The Magnum stick was licked clean. I’d slobbered on it for a good 10 minutes before I’d realised it was a winner, entitling my worthy self to one entire free Magnum ice cream. All I had to do was hand my slobber stick over (which was also my prize) to the next shop cashier I saw.
Ewww. No thank you.
We all have a frugality line. We’ll bend over backwards to skimp on one thing if it means we can splurge somewhere else. I used a box as a bedside table for years because I’d sooner spend my money on entertainment which is my super secret codeword for ‘wine’. But you’ll be damned if you catch me using a coupon or a bus, even though I’ve never really been in a position to be so choosy.
Mum was a coupon whisperer. Able to wrangle all the coupons from all the dusty nooks of the home with the military precision required to spend them in the right places, at the right moments for maximum effect. It was a science, she claimed, and I often imagined her combing through the junk mail in a lab coat like an eccentric genius.
Her savings! It’s aliiiiiiive!
And wow, they saved her a lot of money. I’m surprised she never made it on to A Current Affair, selling the secrets of the coupon whisperers like a spurned magician dibdobbing on an entire industry.
Claire Harvey drew the battle lines on her frugality at the weekend, when she begged to be spared from the Costco juggernaut which opened in Sydney and offers big savings, if you’re prepared to buy in hefty bulk:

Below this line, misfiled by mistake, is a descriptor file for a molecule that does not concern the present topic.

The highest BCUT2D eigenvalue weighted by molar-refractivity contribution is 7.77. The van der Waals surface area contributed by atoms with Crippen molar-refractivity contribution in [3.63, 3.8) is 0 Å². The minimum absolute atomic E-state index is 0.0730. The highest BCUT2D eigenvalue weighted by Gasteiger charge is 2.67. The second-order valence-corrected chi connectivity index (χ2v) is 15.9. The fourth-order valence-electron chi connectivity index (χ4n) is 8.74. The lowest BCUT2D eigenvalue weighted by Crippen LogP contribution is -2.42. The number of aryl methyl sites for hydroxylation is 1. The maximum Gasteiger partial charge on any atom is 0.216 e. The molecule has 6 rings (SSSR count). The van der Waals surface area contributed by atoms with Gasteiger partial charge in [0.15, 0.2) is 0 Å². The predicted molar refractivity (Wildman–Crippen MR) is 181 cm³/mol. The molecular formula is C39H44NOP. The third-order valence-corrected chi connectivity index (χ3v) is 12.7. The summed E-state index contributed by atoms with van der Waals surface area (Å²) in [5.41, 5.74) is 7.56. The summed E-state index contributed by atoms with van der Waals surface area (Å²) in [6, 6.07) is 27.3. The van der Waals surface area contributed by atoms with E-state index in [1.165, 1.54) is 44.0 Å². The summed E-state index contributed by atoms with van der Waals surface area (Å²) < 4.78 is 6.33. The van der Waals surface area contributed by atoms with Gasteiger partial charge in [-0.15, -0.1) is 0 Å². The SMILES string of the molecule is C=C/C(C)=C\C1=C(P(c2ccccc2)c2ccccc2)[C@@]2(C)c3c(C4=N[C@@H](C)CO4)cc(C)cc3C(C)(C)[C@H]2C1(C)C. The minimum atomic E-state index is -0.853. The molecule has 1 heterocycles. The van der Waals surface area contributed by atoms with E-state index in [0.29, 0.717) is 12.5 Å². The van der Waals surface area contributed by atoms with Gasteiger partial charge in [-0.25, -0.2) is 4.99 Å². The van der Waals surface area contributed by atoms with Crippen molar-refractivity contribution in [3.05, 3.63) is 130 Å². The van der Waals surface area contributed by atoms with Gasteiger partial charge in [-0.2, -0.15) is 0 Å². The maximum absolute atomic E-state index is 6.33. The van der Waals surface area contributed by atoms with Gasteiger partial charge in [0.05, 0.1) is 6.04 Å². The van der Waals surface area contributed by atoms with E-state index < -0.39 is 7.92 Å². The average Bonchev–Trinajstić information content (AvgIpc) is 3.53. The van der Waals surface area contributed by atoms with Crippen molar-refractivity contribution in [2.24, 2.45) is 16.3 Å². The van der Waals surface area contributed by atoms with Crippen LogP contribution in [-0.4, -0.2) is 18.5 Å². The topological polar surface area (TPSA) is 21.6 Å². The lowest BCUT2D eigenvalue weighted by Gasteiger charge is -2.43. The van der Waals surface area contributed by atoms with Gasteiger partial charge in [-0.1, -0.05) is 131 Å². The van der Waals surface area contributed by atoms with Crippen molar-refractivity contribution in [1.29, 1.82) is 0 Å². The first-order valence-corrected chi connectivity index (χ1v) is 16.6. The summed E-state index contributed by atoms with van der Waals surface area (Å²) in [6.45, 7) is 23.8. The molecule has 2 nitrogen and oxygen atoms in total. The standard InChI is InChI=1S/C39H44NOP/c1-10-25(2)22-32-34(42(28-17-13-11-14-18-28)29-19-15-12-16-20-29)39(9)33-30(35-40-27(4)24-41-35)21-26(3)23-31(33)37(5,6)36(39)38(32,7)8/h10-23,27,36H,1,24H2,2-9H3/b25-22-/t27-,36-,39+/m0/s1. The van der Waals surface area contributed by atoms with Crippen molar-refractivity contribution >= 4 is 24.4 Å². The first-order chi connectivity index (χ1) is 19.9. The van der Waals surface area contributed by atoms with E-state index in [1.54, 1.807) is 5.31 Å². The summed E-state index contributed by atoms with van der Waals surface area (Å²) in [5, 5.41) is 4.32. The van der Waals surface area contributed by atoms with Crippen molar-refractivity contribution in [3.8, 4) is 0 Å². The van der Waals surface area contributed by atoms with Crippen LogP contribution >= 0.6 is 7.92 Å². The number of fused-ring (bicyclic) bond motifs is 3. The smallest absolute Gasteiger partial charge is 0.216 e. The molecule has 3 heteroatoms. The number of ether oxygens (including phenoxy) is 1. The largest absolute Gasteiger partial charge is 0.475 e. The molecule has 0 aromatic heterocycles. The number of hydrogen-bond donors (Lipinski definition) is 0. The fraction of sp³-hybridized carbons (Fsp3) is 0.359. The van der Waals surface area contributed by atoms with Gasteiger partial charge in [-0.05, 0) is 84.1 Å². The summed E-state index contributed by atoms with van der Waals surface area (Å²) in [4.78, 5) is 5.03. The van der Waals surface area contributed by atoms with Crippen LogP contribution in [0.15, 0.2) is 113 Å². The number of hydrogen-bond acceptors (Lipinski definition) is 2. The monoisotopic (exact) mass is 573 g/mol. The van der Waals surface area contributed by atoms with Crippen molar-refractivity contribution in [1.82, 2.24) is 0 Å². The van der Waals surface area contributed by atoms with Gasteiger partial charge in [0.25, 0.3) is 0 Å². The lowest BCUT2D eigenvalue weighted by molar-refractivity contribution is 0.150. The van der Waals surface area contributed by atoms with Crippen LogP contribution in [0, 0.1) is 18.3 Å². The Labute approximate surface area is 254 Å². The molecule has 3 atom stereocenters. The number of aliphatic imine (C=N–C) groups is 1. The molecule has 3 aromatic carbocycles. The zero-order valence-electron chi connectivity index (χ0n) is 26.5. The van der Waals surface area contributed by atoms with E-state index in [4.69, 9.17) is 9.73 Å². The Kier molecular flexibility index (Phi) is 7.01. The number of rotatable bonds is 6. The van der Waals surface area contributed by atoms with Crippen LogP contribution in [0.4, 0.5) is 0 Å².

“Please don’t make me go to Costco. I don’t want a bargain. Not that much. The idea of buying 180 rolls of toilet paper to save $4.50 is too awful to contemplate.
And isn’t it better, frankly, to be ripped off by Coles or Woolworths than to be subjected to the retail waterboarding that is a big-box discount store?
The rising cost of living is hurting all, so many families are spending much of this precious weekend in the slow chug to Auburn to check out Costco’s bargain bonanza.
If you wanted to queue up for three hours, pay a membership fee, scramble across a concrete floor in search of gratification, and then face the nightmare of getting the hell home, why not just go out for a drink in Kings Cross?”
That’s to say nothing of those for whom Costco might be a wise investment. Or those who need to because belts are, as they say, tight. The point is that all of us, in one way or another, prioritise our spending.
My own family might have wallpapered coupons and dockets across town like they were fiscally responsible confetti, but it was so we didn’t have to skimp on other things. Like contact for our school book covers. You get what you pay for, Mum told me, and if we tried to haggle on contact prices we’d all end up with books that looked like the hide of a forlorn elephant.
She was right.
As for me? I’d sooner attend an opera performed only by sheep that lasts several days than be caught using a coupon. But then I recently lived without home Internet for 18 months. Go figure.
What will (and won’t) you do to bag a bargain?